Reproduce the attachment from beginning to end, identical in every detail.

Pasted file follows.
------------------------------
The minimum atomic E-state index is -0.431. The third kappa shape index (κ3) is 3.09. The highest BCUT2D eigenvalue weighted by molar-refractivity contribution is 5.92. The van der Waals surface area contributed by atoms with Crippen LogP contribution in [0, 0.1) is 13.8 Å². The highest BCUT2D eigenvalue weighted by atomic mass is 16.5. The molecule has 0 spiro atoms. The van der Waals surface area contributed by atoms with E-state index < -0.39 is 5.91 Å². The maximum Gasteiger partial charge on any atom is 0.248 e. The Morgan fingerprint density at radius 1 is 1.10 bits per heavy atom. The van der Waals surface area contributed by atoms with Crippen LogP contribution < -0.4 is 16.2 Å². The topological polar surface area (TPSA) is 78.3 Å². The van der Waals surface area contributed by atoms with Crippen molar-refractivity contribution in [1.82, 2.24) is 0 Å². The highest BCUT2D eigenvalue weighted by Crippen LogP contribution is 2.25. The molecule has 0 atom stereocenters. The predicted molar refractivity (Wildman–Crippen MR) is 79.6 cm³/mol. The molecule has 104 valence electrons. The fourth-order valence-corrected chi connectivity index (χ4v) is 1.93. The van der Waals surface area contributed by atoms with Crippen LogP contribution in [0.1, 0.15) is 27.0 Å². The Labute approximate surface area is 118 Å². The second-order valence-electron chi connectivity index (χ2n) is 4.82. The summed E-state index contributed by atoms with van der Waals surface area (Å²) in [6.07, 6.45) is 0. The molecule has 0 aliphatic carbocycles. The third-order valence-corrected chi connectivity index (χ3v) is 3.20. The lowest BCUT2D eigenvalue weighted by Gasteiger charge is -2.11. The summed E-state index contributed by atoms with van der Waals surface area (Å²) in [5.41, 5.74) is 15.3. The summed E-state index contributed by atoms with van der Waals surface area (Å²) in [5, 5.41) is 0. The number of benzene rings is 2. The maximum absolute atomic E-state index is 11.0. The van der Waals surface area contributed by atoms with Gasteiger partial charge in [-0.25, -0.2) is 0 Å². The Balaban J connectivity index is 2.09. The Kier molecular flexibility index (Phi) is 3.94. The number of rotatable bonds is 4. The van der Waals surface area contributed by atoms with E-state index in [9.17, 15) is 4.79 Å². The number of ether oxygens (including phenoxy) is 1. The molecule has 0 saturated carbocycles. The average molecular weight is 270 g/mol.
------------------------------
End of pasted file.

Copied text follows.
The minimum atomic E-state index is -0.431. The third kappa shape index (κ3) is 3.09. The highest BCUT2D eigenvalue weighted by molar-refractivity contribution is 5.92. The van der Waals surface area contributed by atoms with Crippen LogP contribution in [0, 0.1) is 13.8 Å². The highest BCUT2D eigenvalue weighted by atomic mass is 16.5. The molecule has 0 spiro atoms. The van der Waals surface area contributed by atoms with E-state index < -0.39 is 5.91 Å². The maximum Gasteiger partial charge on any atom is 0.248 e. The Morgan fingerprint density at radius 1 is 1.10 bits per heavy atom. The van der Waals surface area contributed by atoms with Crippen LogP contribution < -0.4 is 16.2 Å². The topological polar surface area (TPSA) is 78.3 Å². The van der Waals surface area contributed by atoms with Crippen molar-refractivity contribution in [1.82, 2.24) is 0 Å². The highest BCUT2D eigenvalue weighted by Crippen LogP contribution is 2.25. The molecule has 0 atom stereocenters. The predicted molar refractivity (Wildman–Crippen MR) is 79.6 cm³/mol. The molecule has 104 valence electrons. The fourth-order valence-corrected chi connectivity index (χ4v) is 1.93. The van der Waals surface area contributed by atoms with Crippen LogP contribution in [0.1, 0.15) is 27.0 Å². The Labute approximate surface area is 118 Å². The second-order valence-electron chi connectivity index (χ2n) is 4.82. The summed E-state index contributed by atoms with van der Waals surface area (Å²) in [6.07, 6.45) is 0. The molecule has 0 aliphatic carbocycles. The third-order valence-corrected chi connectivity index (χ3v) is 3.20. The lowest BCUT2D eigenvalue weighted by Gasteiger charge is -2.11. The summed E-state index contributed by atoms with van der Waals surface area (Å²) in [5.41, 5.74) is 15.3. The summed E-state index contributed by atoms with van der Waals surface area (Å²) in [5, 5.41) is 0. The number of benzene rings is 2. The maximum absolute atomic E-state index is 11.0. The van der Waals surface area contributed by atoms with Gasteiger partial charge in [-0.25, -0.2) is 0 Å². The Balaban J connectivity index is 2.09. The Kier molecular flexibility index (Phi) is 3.94. The number of rotatable bonds is 4. The van der Waals surface area contributed by atoms with E-state index in [9.17, 15) is 4.79 Å². The number of ether oxygens (including phenoxy) is 1. The molecule has 0 saturated carbocycles. The average molecular weight is 270 g/mol.